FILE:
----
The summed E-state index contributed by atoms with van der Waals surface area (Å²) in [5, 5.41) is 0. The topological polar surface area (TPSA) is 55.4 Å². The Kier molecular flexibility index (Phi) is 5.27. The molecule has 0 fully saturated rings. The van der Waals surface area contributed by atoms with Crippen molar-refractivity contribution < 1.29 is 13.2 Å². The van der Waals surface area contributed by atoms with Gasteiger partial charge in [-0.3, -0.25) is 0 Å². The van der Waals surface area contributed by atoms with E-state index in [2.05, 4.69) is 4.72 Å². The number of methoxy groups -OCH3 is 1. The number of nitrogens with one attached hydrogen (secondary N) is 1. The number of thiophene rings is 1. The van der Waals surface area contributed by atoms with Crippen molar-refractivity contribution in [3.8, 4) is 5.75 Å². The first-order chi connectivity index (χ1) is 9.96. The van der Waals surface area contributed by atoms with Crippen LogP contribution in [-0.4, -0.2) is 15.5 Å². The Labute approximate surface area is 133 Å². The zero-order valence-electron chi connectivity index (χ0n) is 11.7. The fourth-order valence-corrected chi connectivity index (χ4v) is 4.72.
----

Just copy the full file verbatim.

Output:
The summed E-state index contributed by atoms with van der Waals surface area (Å²) in [5, 5.41) is 0. The topological polar surface area (TPSA) is 55.4 Å². The Kier molecular flexibility index (Phi) is 5.27. The molecule has 0 fully saturated rings. The van der Waals surface area contributed by atoms with Crippen molar-refractivity contribution < 1.29 is 13.2 Å². The van der Waals surface area contributed by atoms with Gasteiger partial charge in [-0.3, -0.25) is 0 Å². The van der Waals surface area contributed by atoms with E-state index in [2.05, 4.69) is 4.72 Å². The number of methoxy groups -OCH3 is 1. The number of nitrogens with one attached hydrogen (secondary N) is 1. The number of thiophene rings is 1. The van der Waals surface area contributed by atoms with Crippen molar-refractivity contribution in [3.8, 4) is 5.75 Å². The first-order chi connectivity index (χ1) is 9.96. The van der Waals surface area contributed by atoms with Crippen LogP contribution in [-0.4, -0.2) is 15.5 Å². The Labute approximate surface area is 133 Å². The zero-order valence-electron chi connectivity index (χ0n) is 11.7. The fourth-order valence-corrected chi connectivity index (χ4v) is 4.72.